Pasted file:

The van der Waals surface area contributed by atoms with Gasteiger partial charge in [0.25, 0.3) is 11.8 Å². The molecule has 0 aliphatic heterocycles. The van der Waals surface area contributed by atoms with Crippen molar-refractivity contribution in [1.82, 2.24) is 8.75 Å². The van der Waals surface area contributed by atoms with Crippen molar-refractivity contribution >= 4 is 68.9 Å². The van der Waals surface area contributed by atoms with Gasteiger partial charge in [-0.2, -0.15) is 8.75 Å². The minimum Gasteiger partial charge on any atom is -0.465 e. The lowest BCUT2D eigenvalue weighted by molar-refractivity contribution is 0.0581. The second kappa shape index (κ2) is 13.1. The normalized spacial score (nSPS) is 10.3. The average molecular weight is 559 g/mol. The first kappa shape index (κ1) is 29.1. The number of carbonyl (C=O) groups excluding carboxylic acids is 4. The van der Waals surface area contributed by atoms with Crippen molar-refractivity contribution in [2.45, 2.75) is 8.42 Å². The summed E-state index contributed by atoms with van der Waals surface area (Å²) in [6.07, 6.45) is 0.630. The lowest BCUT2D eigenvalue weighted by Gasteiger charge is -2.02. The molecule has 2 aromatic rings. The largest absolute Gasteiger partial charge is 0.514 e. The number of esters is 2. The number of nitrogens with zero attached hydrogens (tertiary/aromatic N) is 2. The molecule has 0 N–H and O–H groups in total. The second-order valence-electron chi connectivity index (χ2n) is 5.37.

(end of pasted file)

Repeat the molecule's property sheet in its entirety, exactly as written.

The van der Waals surface area contributed by atoms with Gasteiger partial charge in [0.25, 0.3) is 11.8 Å². The molecule has 0 aliphatic heterocycles. The van der Waals surface area contributed by atoms with Crippen molar-refractivity contribution in [1.82, 2.24) is 8.75 Å². The van der Waals surface area contributed by atoms with Crippen molar-refractivity contribution >= 4 is 68.9 Å². The van der Waals surface area contributed by atoms with Gasteiger partial charge in [-0.2, -0.15) is 8.75 Å². The minimum Gasteiger partial charge on any atom is -0.465 e. The lowest BCUT2D eigenvalue weighted by molar-refractivity contribution is 0.0581. The second kappa shape index (κ2) is 13.1. The normalized spacial score (nSPS) is 10.3. The average molecular weight is 559 g/mol. The first kappa shape index (κ1) is 29.1. The number of carbonyl (C=O) groups excluding carboxylic acids is 4. The van der Waals surface area contributed by atoms with Crippen molar-refractivity contribution in [2.45, 2.75) is 8.42 Å². The summed E-state index contributed by atoms with van der Waals surface area (Å²) in [6.07, 6.45) is 0.630. The lowest BCUT2D eigenvalue weighted by Gasteiger charge is -2.02. The molecule has 2 aromatic rings. The largest absolute Gasteiger partial charge is 0.514 e. The number of esters is 2. The number of nitrogens with zero attached hydrogens (tertiary/aromatic N) is 2. The molecule has 0 N–H and O–H groups in total. The second-order valence-electron chi connectivity index (χ2n) is 5.37.